With former boob job poster girl Katie Price removing her infamous implants and returning to her once natural 32Bs, it’s safe to say that breasts have undergone something of a revolution in recent years.
Whereas the noughties were dominated by the larger-than-life artificial look favoured by Price and her fellow glamour models, women today are far more likely to desire a smaller chest. In fact, even those naturally gifted with bigger breasts may be looking for a reduction.
That’s the story according to statistics from the cosmetic surgery industry, which shows a significant increase in the number of breast reduction surgeries over recent years. In 2015 alone, 6,246 procedures were performed – a rise of 13 per cent compared to the previous year.
But why the move, and what’s prompted such a huge societal shift in desirable and fashionable sizes?
A natural increase in measurements
There are a variety of factors at play behind recent trends, but a look at changing bra sizes offers a sneaky insight. Jumping from 34B to 36D, the average British woman is significantly bustier today than she would have been a few decades ago.
Whilst some of this comes down to increasing innovation in bra engineering – with many brands purposely choosing to offer more sizing and style options to suit a wider market – obesity and increasing waistlines undoubtedly play a major part.
Nevertheless, progressively more women are naturally well-endowed, and many struggle to deal with the long-term impacts involved.
The physical effect of bigger boobs
A large bust can prove to be a painful nightmare for lots of women, and one they can’t easily escape. From poor posture to difficulty participating in sports, it can come to affect every aspect of life.
Indeed, back pain is a problem commonly associated with bigger boobs. This discomfort was one of the factors for Ariel Winter, the 18-year-old star of Modern Family, who caused a stir last year when she opened up about her choice to undergo a breast reduction at a young age.
A breast reduction can effectively limit the future physical consequences of carrying the significant weight of a large bust, but it isn’t a decision to take lightly. The surgical procedure involves removing excess skin and tissue to reduce volume and weight, whilst the recovery period normally lasts around six weeks.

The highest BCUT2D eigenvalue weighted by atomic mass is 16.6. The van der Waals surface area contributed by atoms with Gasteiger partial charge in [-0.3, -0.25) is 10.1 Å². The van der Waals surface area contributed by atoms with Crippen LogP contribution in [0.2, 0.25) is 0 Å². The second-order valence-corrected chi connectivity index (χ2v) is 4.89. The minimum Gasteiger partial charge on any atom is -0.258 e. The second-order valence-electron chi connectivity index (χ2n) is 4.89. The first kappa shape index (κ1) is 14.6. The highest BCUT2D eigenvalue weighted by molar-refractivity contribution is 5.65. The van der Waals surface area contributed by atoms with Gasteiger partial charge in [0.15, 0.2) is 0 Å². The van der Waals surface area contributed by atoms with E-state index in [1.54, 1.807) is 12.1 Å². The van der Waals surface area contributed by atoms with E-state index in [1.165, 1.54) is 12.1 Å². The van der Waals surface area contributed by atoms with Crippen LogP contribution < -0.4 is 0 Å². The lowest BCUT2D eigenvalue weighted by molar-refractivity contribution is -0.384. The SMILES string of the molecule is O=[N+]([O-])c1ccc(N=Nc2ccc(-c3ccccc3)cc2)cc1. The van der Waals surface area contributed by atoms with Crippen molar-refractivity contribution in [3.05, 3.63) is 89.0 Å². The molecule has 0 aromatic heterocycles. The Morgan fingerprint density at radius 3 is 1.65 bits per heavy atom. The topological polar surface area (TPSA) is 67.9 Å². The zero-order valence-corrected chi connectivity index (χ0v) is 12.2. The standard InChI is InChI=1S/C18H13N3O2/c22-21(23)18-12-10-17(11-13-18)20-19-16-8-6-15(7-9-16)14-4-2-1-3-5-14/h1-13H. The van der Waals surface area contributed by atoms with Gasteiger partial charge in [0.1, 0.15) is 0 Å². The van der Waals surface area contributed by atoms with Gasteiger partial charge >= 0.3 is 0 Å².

But for lots of long-suffering women like Ariel Winter, it’s well worth the commitment – and not just because of its physical benefits.
The psychological impact
As well as being a source of pain, bigger boobs can also prove to have a major psychological impact, leading to anxiety, stress and other mental health problems.
Breasts have become hugely sexualised in modern culture, which means women with naturally large busts can sometimes find themselves the focus of unwanted attention. It’s a situation that can be extremely uncomfortable, particularly for young teenagers.
For women who feel they are defined by their breasts and noticed only for their larger busts, surgery can go some way to offering a confidence-boosting solution.
A modern fashion statement
Further to that, a breast reduction also allows women to indulge all their sartorial dreams.
With the era of Katie Price seemingly over, Taylor Swift’s modelesque celebrity girl gang are dictating the fashion industry. Petite supermodel bust sizes are reflected in the abundance of bra crop tops, backless racer vests and plunging necklines flooding the high street.
Fashion conscious but busty young women are left in a difficult situation. Going braless or strapless like such fashion necessitates isn’t easy if you’re self-conscious about your larger breasts. Consequently, wardrobe choices are often limited for bustier women.
Despite the fact that many labels are responding to the need for clothing which flatters bigger busts, the power of celebrity and the influence of flatter-chested supermodels remains strong.